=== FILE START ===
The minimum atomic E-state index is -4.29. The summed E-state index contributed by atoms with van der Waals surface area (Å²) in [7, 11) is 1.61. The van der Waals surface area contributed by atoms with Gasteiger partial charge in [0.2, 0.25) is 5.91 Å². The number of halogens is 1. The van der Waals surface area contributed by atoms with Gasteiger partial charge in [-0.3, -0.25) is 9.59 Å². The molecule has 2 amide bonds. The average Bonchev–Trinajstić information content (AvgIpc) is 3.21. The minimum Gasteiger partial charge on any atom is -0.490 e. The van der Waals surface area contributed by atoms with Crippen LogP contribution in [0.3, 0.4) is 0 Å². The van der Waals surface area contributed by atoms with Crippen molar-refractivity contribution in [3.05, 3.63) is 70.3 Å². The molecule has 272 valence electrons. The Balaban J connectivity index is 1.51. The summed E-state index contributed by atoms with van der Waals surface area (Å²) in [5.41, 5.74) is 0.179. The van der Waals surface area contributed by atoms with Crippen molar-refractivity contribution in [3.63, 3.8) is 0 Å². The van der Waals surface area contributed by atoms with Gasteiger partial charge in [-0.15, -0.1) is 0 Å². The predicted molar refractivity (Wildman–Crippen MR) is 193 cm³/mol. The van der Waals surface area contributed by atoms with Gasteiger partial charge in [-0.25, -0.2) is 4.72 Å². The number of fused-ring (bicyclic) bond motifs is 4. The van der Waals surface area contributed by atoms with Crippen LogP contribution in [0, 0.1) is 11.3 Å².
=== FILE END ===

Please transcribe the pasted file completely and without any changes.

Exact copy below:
The minimum atomic E-state index is -4.29. The summed E-state index contributed by atoms with van der Waals surface area (Å²) in [7, 11) is 1.61. The van der Waals surface area contributed by atoms with Gasteiger partial charge in [0.2, 0.25) is 5.91 Å². The number of halogens is 1. The van der Waals surface area contributed by atoms with Gasteiger partial charge in [-0.3, -0.25) is 9.59 Å². The molecule has 2 amide bonds. The average Bonchev–Trinajstić information content (AvgIpc) is 3.21. The minimum Gasteiger partial charge on any atom is -0.490 e. The van der Waals surface area contributed by atoms with Crippen LogP contribution in [0.3, 0.4) is 0 Å². The van der Waals surface area contributed by atoms with Crippen molar-refractivity contribution in [3.05, 3.63) is 70.3 Å². The molecule has 272 valence electrons. The Balaban J connectivity index is 1.51. The summed E-state index contributed by atoms with van der Waals surface area (Å²) in [5.41, 5.74) is 0.179. The van der Waals surface area contributed by atoms with Crippen molar-refractivity contribution in [3.63, 3.8) is 0 Å². The van der Waals surface area contributed by atoms with Gasteiger partial charge in [-0.15, -0.1) is 0 Å². The predicted molar refractivity (Wildman–Crippen MR) is 193 cm³/mol. The van der Waals surface area contributed by atoms with Gasteiger partial charge in [-0.25, -0.2) is 4.72 Å². The number of fused-ring (bicyclic) bond motifs is 4. The van der Waals surface area contributed by atoms with Crippen LogP contribution in [0, 0.1) is 11.3 Å².